0

Is it safe to use Teflon tape on a kettle whistle? I have a stovetop stainless steel kettle with a whistle so I don't walk away and forget it. The two parts of the whistle keep falling off (one outside and the other into the kettle). Is it ok to put the two pieces together with the Teflon tape between them?

6

Given that PTFE (Teflon) tape is meant for use on drinking water pipes, and PTFE is used for non-stick cookware (which gets much hotter than a kettle spout), I'd happily use it (the type for potable water).

Making a habit of consuming it probably isn't a good idea but flecks of non stick coating do sometimes get into food, without poisoning anyone.

I've recently read a research paper suggesting that PTFE could be used to bulk out food as a weight-loss aid: Polytetrafluoroethylene Ingestion as a Way to Increase Food Volume and Hence Satiety Without Increasing Calorie Content. I'm not sure I fancy it, and it would contribute to microplastic pollution - but the paper proposes PTFE making up 25% of foods, while the worst that could happen here is a few scraps. They say it's safe. In rats.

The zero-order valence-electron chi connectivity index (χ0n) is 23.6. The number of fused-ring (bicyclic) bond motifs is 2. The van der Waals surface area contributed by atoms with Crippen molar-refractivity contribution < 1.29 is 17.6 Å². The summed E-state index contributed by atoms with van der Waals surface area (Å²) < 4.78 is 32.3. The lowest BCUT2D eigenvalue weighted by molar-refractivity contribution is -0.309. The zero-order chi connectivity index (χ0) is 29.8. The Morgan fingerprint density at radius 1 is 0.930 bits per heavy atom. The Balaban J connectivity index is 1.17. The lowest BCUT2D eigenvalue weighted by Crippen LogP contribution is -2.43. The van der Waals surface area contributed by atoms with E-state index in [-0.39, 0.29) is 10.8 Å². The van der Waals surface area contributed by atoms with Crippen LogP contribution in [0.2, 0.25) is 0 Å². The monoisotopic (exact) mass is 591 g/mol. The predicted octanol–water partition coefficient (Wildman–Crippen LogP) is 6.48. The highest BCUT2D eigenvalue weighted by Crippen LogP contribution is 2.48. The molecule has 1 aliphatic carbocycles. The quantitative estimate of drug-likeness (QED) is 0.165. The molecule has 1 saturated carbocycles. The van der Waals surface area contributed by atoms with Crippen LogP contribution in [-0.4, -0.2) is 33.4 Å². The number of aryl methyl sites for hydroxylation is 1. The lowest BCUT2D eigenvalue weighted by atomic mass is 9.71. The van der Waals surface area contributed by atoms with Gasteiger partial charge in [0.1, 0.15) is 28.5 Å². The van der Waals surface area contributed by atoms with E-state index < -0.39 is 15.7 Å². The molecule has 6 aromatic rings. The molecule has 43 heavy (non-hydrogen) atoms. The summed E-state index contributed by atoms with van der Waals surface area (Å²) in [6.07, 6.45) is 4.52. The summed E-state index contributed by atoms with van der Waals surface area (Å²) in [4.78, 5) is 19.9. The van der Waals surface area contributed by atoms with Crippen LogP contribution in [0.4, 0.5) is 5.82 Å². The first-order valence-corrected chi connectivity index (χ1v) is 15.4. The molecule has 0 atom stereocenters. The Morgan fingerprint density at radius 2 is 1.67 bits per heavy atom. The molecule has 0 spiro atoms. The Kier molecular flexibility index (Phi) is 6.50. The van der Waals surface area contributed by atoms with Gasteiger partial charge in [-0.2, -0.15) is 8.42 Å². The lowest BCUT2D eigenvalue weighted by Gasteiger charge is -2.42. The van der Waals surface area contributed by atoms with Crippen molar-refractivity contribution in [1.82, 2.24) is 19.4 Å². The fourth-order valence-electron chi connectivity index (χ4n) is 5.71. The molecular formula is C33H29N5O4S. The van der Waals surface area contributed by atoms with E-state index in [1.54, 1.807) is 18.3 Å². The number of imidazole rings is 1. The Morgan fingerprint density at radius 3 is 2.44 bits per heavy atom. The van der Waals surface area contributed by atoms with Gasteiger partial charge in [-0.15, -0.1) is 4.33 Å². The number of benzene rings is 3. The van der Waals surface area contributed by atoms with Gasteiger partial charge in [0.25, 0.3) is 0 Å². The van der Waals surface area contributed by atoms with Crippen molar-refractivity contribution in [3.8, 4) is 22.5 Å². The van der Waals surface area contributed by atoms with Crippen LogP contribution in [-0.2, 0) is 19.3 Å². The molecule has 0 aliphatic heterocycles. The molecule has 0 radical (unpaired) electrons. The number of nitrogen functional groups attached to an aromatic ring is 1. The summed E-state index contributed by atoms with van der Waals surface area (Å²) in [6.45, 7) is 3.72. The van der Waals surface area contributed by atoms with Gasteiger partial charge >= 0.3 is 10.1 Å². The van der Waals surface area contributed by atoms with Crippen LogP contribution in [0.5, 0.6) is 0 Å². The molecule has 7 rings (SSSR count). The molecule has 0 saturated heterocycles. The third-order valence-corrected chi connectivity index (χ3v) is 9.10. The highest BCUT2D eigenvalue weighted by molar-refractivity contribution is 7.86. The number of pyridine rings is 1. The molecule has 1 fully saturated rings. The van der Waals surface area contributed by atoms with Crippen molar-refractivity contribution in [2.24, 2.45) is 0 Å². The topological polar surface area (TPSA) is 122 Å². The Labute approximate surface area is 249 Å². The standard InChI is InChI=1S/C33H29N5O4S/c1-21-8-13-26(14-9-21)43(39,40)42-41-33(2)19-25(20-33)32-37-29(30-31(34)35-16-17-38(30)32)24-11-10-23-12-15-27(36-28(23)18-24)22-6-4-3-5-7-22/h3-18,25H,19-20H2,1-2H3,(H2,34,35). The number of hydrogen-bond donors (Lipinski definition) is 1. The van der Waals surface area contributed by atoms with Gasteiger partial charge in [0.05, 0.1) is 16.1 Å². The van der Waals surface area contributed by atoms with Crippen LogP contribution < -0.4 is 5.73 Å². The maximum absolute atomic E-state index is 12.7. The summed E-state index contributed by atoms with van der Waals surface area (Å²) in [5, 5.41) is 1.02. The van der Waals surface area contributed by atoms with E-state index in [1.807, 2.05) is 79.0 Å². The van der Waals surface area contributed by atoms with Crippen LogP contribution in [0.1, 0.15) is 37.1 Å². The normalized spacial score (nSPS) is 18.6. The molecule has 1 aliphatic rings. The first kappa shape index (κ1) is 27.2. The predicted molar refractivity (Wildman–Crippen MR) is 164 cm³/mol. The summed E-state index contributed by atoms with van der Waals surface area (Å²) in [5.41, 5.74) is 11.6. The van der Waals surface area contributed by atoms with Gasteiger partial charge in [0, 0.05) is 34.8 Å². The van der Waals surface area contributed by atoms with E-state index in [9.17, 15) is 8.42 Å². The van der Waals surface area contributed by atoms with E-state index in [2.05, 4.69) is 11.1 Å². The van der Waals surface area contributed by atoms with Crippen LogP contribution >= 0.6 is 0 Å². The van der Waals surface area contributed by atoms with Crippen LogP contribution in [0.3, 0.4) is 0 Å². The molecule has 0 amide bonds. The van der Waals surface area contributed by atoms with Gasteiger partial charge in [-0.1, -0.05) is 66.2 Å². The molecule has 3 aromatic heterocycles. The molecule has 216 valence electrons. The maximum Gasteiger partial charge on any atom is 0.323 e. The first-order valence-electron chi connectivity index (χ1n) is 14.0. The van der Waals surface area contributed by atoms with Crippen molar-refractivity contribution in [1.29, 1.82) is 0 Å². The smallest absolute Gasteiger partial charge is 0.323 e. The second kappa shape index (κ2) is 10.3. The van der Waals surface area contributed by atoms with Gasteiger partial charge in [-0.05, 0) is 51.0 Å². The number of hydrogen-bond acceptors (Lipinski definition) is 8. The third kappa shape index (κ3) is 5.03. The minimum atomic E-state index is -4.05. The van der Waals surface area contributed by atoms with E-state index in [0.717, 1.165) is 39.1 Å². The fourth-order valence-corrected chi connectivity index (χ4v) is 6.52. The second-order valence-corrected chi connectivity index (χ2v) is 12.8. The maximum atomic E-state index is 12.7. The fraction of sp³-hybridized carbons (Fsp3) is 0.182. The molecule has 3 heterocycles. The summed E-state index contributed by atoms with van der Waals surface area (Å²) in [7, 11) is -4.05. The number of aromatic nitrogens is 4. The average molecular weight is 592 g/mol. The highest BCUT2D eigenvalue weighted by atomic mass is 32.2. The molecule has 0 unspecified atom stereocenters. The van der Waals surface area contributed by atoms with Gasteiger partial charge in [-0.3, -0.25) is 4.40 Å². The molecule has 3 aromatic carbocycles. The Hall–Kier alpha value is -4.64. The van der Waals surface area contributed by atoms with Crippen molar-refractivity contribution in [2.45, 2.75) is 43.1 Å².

| improve this answer | |
  • 1
    What a horrifying bit of research. Can't they just use sawdust, like the good old days. – Wayfaring Stranger Oct 15 '19 at 23:53
  • @WayfaringStranger or (it came up in work) very fine silica, or several other stable minerals (e.g. TiO2, which is used as a white food colouring) – Chris H Oct 16 '19 at 6:06
  • 1
    The TiO2 thing is funny, because we paint our houses with it, but as a biochemist, fluorocarbons just give me the willies. Technically, there's probably no problem with it, but I'd sooner wash my hands in HCl. – Wayfaring Stranger Oct 18 '19 at 1:37

Your Answer

By clicking “Post Your Answer”, you agree to our terms of service, privacy policy and cookie policy